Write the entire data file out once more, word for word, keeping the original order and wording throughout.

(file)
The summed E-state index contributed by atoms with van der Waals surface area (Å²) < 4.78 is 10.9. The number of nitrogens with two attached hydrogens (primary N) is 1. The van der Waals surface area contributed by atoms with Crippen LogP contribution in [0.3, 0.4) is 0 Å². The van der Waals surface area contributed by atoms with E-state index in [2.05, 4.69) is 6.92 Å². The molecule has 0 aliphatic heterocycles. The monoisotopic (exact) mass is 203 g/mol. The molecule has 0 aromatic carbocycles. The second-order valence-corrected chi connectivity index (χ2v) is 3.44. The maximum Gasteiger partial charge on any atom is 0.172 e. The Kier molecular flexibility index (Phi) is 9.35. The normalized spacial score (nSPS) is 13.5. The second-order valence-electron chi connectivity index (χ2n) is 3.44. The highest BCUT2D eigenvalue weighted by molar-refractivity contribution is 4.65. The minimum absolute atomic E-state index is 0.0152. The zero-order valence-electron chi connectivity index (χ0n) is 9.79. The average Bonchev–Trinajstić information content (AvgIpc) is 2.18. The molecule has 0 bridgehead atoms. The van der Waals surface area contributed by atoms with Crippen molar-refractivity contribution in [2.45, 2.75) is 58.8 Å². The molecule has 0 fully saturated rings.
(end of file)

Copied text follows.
The summed E-state index contributed by atoms with van der Waals surface area (Å²) < 4.78 is 10.9. The number of nitrogens with two attached hydrogens (primary N) is 1. The van der Waals surface area contributed by atoms with Crippen LogP contribution in [0.3, 0.4) is 0 Å². The van der Waals surface area contributed by atoms with E-state index in [2.05, 4.69) is 6.92 Å². The molecule has 0 aliphatic heterocycles. The monoisotopic (exact) mass is 203 g/mol. The molecule has 0 aromatic carbocycles. The second-order valence-corrected chi connectivity index (χ2v) is 3.44. The maximum Gasteiger partial charge on any atom is 0.172 e. The Kier molecular flexibility index (Phi) is 9.35. The normalized spacial score (nSPS) is 13.5. The second-order valence-electron chi connectivity index (χ2n) is 3.44. The highest BCUT2D eigenvalue weighted by molar-refractivity contribution is 4.65. The minimum absolute atomic E-state index is 0.0152. The zero-order valence-electron chi connectivity index (χ0n) is 9.79. The average Bonchev–Trinajstić information content (AvgIpc) is 2.18. The molecule has 0 bridgehead atoms. The van der Waals surface area contributed by atoms with Crippen molar-refractivity contribution in [2.45, 2.75) is 58.8 Å². The molecule has 0 fully saturated rings.